Amy Pascal Comes Clean and Uses the ‘F’ Word That is Rarely Used in Business, Let Alone Hollywood. The Former Co-Chairman of Sony Pictures Entertainment Admits That She was ‘Fired’

Feb 12, 2015  •  Post A Comment

A week ago today, on Feb. 5, 2015, Amy Pascal the co-chairman of Sony Pictures Entertainment, released a statement that began, “I have spent almost my entire professional life at Sony Pictures and I am energized to be starting this new chapter based at the company I call home. I have always wanted to be a producer. Michael [Lynton, Sony’s CEO] and I have been talking about this transition for quite some time and I am grateful to him for giving me the opportunity to pursue my long-held dream and for providing unparalleled support. As the slate for the next 2 years has come together, it felt like the right time to transition into this new role.”

Yesterday, Pascal admitted that, in actual fact, plain and simply, she was “fired.” It’s an admission few executives, let alone anyone in Hollywood, ever makes.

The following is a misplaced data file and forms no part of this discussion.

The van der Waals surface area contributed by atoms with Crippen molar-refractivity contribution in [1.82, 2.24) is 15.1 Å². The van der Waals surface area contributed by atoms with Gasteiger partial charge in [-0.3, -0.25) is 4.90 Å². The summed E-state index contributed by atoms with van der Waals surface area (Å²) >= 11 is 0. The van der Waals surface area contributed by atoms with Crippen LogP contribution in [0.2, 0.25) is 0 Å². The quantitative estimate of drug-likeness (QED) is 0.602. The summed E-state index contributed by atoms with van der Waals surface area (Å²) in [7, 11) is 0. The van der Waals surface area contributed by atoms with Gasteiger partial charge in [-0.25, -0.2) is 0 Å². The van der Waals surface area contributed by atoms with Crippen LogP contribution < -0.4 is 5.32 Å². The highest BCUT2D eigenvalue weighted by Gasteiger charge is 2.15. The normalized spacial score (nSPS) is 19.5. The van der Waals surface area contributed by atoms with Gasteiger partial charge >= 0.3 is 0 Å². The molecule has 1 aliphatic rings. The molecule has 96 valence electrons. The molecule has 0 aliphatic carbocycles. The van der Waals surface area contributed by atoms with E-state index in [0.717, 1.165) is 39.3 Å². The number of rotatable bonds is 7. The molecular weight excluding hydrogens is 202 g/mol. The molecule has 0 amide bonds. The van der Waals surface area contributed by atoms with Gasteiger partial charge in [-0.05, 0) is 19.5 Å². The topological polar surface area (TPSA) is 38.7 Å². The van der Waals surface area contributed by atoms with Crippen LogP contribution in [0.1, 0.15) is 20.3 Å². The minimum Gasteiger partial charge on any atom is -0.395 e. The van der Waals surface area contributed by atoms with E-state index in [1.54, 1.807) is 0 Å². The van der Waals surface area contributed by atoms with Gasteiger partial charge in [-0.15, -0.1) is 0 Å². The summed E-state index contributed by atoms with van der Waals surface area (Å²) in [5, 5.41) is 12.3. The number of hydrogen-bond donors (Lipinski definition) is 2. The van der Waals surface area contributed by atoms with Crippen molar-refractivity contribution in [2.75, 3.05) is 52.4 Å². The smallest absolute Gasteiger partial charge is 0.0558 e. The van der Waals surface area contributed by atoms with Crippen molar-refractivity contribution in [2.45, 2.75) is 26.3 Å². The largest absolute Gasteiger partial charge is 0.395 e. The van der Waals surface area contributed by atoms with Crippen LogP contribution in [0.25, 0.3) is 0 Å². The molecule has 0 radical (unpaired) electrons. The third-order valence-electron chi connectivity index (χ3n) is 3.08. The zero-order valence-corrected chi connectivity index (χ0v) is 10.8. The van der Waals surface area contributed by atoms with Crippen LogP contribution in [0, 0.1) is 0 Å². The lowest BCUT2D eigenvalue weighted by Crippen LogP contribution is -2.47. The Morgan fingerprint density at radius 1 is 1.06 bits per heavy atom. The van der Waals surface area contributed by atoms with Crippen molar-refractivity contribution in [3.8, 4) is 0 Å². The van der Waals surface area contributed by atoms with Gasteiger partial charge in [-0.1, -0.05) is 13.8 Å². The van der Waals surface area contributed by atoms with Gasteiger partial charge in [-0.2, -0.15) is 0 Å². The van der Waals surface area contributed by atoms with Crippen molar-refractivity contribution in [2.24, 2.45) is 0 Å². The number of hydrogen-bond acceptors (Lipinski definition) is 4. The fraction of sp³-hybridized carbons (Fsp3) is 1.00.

Pascal, at the Women in the World conference at San Francisco’s St. Regis Hotel, in an interview with  Tina Brown, said, “All the women here are doing incredible things in this world. All I did was get fired,” reports re/code.

One of the reasons Pascal was fired was the content of her hacked emails that were made public.

She told Brown, ““I ran this company and I had to worry about everybody who was really scared. … People were really scared. … But nagging in the back of my mind, I kept calling [IT] and being like, ‘They don’t have our emails, tell me they don’t have our emails. But then they did. That was a bad moment. And you know what you write in emails,” re/code reports.

In emails she and producer Scott Rudin speculated about President Obama’s taste in movies.

According to re/code, there was then this exchange between Brown and Pascal:

Brown brought up the Obama emails right away: “They accused you of being a racist,” she said.

“It was horrible. That was horrible,” Pascal said, tossing her hair and then brushing it out of her face, looking almost teary-eyed for a moment.

“As a woman, what I did was control how everybody felt about themselves and about me … and there was this horrible moment when I realized there was absolutely nothing I could do about whether I’d hurt people, whether I’d betrayed people,” she said. “I couldn’t protect anyone. … It was horrible because that’s how I did my job.”

Pascal had more to say that we found very interesting, and urge you to click on the link above and read the entire re/code article.


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